How a llama in Belgium brought us one step closer to neutralizing COVID-19

While llamas are proving to be a funny addition to your Zoom call, it seems these creatures might wind up playing a bigger role in the coronavirus pandemic. According to a peer-reviewed study, llama blood might hold the key to unlocking new treatments for COVID-19. The study details how special antibodies within llama blood can be joined together to create a new antibody with the capacity to bind the spike protein the coronavirus uses to infect cells.

By binding onto the spike protein, the antibody can prevent the coronavirus, known as SARS-CoV-2, from infecting other cells in culture. This was discovered, in part, thanks to the efforts of a 4-year-old Belgian llama named Winter. In 2016, Winter helped scientists to study the coronaviruses which cause SARS and MERS by receiving injections of active spike proteins over the course of weeks. As a result, scientists were able to identify antibodies that gravitated towards these spike proteins and isolate the ones that showed promise in neutralizing the virus.

Four years on, Winter is thriving and that early work means we’re one step closer to neutralizing COVID-19. Regardless of the study’s early successes — and Winter the llama’s positive demeanor — this doesn’t mean the antibodies are immediately viable as a preventative or cure. The team from the University of Texas in Austin are now setting their sights on preclinical studies in animals such as hamsters or nonhuman primates, with an eventual goal of developing a treatment for humans.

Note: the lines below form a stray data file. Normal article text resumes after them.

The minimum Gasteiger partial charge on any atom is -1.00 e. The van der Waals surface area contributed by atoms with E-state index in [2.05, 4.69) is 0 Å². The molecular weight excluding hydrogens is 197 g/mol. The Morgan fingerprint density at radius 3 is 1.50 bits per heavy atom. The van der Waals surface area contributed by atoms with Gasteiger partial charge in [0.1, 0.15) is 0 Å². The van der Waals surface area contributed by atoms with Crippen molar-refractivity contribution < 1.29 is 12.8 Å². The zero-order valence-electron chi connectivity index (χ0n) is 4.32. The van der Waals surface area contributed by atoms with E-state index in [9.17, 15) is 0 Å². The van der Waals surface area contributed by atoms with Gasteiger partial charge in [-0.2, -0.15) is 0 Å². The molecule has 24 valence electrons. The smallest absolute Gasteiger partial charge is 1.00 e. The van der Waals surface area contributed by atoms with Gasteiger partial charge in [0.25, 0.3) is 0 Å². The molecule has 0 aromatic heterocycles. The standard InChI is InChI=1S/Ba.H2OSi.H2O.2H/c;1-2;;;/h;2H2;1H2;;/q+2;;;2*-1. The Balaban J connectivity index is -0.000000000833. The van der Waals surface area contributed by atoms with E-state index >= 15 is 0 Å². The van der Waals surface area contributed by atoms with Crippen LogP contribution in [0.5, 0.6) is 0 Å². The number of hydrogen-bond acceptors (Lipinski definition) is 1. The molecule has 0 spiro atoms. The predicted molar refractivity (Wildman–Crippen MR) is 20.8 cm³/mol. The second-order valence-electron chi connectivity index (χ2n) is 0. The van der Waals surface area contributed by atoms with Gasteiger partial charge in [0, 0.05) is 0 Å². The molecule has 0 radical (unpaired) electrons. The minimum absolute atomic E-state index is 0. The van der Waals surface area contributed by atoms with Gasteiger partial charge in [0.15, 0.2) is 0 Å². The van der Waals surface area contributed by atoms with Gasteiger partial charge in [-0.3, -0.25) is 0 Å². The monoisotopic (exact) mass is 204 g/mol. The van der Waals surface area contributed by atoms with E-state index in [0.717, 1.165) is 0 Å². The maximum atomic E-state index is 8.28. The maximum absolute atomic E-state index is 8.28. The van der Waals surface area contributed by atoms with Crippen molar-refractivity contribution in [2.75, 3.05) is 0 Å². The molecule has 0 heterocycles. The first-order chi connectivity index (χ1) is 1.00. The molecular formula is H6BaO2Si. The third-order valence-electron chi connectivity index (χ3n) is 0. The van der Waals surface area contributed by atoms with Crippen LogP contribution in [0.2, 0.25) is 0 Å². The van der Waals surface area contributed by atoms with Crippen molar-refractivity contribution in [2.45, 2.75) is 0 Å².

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How a llama in Belgium brought us one step closer to neutralizing COVID-19

While llamas are proving to be a funny addition to your Zoom call, it seems these creatures might wind up playing a bigger role in the coronavirus pandemic. According to a peer-reviewed study, llama blood might hold the key to unlocking new treatments for COVID-19. The study details how special antibodies within llama blood can be joined together to create a new antibody with the capacity to bind the spike protein the coronavirus uses to infect cells.

By binding onto the spike protein, the antibody can prevent the coronavirus, known as SARS-CoV-2, from infecting other cells in culture. This was discovered, in part, thanks to the efforts of a 4-year-old Belgian llama named Winter. In 2016, Winter helped scientists to study the coronaviruses which cause SARS and MERS by receiving injections of active spike proteins over the course of weeks. As a result, scientists were able to identify antibodies that gravitated towards these spike proteins and isolate the ones that showed promise in neutralizing the virus.

Four years on, Winter is thriving and that early work means we’re one step closer to neutralizing COVID-19. Regardless of the study’s early successes — and Winter the llama’s positive demeanor — this doesn’t mean the antibodies are immediately viable as a preventative or cure. The team from the University of Texas in Austin are now setting their sights on preclinical studies in animals such as hamsters or nonhuman primates, with an eventual goal of developing a treatment for humans.

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